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Mustache!
by Mac Barnett and Kevin Cornell

Overview - King Duncan is terribly handsome, but a terrible king. His kingdom is in ruins, and when his subjects appeal for help, he only builds more tributes to his handsome face. His subjects are finally ready to stand up for themselves, and they have just the plan to get out of this hairy situation.  Read more...

 
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More About Mustache! by Mac Barnett; Kevin Cornell
 
 
 
Overview
King Duncan is terribly handsome, but a terrible king. His kingdom is in ruins, and when his subjects appeal for help, he only builds more tributes to his handsome face. His subjects are finally ready to stand up for themselves, and they have just the plan to get out of this hairy situation.


A mustache....because sometimes good looks alone just aren't enough.

 
Details
  • ISBN-13: 9781423116714
  • ISBN-10: 1423116712
  • Publisher: Disney Press
  • Publish Date: October 2011
  • Page Count: 40
  • Reading Level: Ages 4-8


Related Categories

Books > Juvenile Fiction > General

 
Publishers Weekly Reviews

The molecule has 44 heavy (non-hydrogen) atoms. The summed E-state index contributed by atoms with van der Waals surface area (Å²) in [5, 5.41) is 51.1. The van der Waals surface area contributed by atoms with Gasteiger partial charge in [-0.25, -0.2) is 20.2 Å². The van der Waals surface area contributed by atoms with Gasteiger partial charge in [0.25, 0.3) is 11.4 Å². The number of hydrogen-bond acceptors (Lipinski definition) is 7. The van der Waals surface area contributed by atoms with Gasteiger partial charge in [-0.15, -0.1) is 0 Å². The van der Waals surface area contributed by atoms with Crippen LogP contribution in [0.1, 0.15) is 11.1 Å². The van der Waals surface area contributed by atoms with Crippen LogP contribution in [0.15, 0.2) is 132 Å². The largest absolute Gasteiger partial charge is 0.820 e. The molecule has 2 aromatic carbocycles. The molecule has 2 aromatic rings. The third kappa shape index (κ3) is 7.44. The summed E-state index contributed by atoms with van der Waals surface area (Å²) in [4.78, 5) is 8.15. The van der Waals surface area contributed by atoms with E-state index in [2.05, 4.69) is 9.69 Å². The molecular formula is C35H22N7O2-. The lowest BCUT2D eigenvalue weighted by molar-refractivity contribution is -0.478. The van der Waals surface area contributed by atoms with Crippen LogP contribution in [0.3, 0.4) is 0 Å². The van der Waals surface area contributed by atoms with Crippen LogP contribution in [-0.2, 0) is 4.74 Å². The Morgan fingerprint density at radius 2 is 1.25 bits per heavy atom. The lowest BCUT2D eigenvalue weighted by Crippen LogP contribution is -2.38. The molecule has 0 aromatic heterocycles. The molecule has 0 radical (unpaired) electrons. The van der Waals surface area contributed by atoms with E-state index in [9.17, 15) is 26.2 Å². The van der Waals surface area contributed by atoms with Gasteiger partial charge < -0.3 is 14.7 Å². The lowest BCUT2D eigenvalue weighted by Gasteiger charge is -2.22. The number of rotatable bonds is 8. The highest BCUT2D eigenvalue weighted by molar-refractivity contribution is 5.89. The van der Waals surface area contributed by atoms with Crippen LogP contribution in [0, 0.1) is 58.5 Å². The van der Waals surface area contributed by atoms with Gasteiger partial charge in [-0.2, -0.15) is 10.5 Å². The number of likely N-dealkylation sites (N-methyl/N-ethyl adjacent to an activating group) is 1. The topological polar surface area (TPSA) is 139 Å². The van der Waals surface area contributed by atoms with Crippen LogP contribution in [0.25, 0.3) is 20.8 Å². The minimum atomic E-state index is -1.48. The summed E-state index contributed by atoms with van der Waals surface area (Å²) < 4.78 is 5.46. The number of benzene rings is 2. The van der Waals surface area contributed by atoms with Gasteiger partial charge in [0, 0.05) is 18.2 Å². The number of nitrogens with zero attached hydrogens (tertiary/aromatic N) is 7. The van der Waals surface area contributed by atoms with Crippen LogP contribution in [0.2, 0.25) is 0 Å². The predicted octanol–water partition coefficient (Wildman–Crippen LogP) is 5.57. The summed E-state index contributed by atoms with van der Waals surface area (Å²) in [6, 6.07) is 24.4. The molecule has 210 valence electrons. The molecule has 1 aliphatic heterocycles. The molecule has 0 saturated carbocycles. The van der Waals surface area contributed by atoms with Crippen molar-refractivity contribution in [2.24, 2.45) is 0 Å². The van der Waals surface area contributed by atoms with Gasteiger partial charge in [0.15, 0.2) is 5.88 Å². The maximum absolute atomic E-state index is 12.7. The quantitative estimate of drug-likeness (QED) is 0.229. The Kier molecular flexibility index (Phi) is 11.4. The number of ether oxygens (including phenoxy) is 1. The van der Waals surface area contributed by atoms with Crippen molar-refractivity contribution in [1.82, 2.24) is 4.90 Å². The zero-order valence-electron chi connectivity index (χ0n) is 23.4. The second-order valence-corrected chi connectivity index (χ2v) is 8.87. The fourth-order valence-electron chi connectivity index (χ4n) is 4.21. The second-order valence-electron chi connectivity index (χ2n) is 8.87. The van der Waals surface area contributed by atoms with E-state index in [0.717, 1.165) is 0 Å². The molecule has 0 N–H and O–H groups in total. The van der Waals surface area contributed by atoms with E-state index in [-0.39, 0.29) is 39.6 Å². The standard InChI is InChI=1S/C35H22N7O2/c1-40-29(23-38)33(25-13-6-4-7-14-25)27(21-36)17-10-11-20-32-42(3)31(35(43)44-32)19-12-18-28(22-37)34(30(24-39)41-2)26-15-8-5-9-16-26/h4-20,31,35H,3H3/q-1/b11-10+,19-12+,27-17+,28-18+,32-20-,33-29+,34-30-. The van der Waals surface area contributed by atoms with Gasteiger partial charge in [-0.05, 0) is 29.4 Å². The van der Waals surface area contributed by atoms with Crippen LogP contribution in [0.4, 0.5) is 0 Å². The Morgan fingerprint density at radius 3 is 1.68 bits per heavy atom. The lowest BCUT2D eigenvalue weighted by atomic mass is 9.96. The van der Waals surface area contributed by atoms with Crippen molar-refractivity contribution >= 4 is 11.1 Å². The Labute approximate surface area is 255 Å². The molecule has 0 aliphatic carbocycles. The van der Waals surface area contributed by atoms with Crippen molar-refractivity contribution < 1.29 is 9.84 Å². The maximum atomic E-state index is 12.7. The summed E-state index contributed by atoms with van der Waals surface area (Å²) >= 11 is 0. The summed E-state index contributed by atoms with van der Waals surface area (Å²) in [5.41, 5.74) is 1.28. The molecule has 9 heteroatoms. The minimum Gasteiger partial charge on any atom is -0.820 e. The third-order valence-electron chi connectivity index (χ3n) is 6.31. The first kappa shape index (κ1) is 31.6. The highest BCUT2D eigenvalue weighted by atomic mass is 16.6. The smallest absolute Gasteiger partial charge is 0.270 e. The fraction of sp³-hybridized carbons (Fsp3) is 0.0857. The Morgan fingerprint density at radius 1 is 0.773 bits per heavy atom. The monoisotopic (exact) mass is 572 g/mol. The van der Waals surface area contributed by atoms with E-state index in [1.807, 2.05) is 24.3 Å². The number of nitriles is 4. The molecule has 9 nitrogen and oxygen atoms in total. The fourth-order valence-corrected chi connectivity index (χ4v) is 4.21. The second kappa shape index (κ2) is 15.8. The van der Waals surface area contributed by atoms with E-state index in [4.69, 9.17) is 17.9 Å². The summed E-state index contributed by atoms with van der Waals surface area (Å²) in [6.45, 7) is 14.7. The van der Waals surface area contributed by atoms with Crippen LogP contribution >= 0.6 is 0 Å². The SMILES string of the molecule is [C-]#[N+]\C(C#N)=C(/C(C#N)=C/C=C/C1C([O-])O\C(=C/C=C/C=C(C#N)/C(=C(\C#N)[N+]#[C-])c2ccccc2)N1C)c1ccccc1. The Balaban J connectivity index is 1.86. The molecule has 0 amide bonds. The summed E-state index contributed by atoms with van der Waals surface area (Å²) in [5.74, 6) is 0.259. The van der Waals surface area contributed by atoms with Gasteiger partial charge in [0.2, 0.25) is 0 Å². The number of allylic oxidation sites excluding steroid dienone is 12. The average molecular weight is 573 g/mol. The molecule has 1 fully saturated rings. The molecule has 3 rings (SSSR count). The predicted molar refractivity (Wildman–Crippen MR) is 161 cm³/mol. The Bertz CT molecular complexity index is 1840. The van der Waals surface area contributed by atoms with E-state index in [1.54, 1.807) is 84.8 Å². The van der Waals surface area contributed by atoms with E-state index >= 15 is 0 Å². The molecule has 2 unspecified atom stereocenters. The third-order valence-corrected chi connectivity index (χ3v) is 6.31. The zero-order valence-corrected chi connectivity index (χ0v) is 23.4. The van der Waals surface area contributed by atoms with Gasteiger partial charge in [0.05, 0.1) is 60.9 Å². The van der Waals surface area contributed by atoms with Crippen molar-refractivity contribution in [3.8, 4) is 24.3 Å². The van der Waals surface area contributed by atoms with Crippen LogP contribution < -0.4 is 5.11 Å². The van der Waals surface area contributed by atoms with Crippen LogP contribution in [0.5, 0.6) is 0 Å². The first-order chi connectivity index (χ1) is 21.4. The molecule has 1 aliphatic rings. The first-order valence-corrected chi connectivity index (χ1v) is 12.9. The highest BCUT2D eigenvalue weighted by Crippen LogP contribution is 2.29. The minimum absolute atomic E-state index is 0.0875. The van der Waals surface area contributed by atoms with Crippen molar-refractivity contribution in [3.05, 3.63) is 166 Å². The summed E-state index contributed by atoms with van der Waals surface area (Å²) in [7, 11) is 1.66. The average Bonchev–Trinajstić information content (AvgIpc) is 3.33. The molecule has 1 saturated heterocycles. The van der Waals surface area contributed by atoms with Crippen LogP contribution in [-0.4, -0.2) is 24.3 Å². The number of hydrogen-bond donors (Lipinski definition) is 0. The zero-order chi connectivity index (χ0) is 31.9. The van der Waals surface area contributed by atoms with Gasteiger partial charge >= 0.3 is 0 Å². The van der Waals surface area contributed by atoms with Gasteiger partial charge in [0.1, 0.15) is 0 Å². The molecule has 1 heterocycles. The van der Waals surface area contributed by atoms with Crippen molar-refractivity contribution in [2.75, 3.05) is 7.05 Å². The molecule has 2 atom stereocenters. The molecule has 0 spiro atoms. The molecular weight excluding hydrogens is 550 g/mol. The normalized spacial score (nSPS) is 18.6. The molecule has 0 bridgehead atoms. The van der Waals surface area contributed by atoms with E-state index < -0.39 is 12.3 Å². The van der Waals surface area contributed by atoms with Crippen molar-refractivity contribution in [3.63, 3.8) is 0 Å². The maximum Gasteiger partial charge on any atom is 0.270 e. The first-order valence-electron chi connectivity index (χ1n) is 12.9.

Publishers Weekly® Reviews

  • Reviewed in: Publishers Weekly, page .
  • Review Date: 2011-09-05
  • Reviewer: Staff

King Duncan “spent every Royal Day admiring his Royal Reflection, and not doing much else. Which is why his kingdom was such a Royal Mess.” When his subjects revolt, King Duncan’s solution—yet another giant billboard of his royal visage, this one declaring, “I’m Great!”—forces them to use the graffitisti’s most potent weapon: the scribbled mustache. Duncan, naturally, is outraged, and his attempts to ferret out the culprit result in even more absurdity. Barnett’s (Oh No!: Or How My Science Project Destroyed the World) gift for humor is as sharp as ever, and Cornell (The Trouble with Chickens) holds his own in scenes filled with visual gags. Cornell has a particular love of signage (the angry mob’s posters read, “Better Ladders for Potholes” and “Read Our Signs!”) and statuary (the king is memorialized conquering such menaces as a surprised puffer fish and an apathetic walrus), and the half-lidded eyes of his subjects telegraph their frustration with their ruler. Barnett’s light touch with the ending is just right, avoiding dreary moralizing. Ages 3–7. (Oct.)

 
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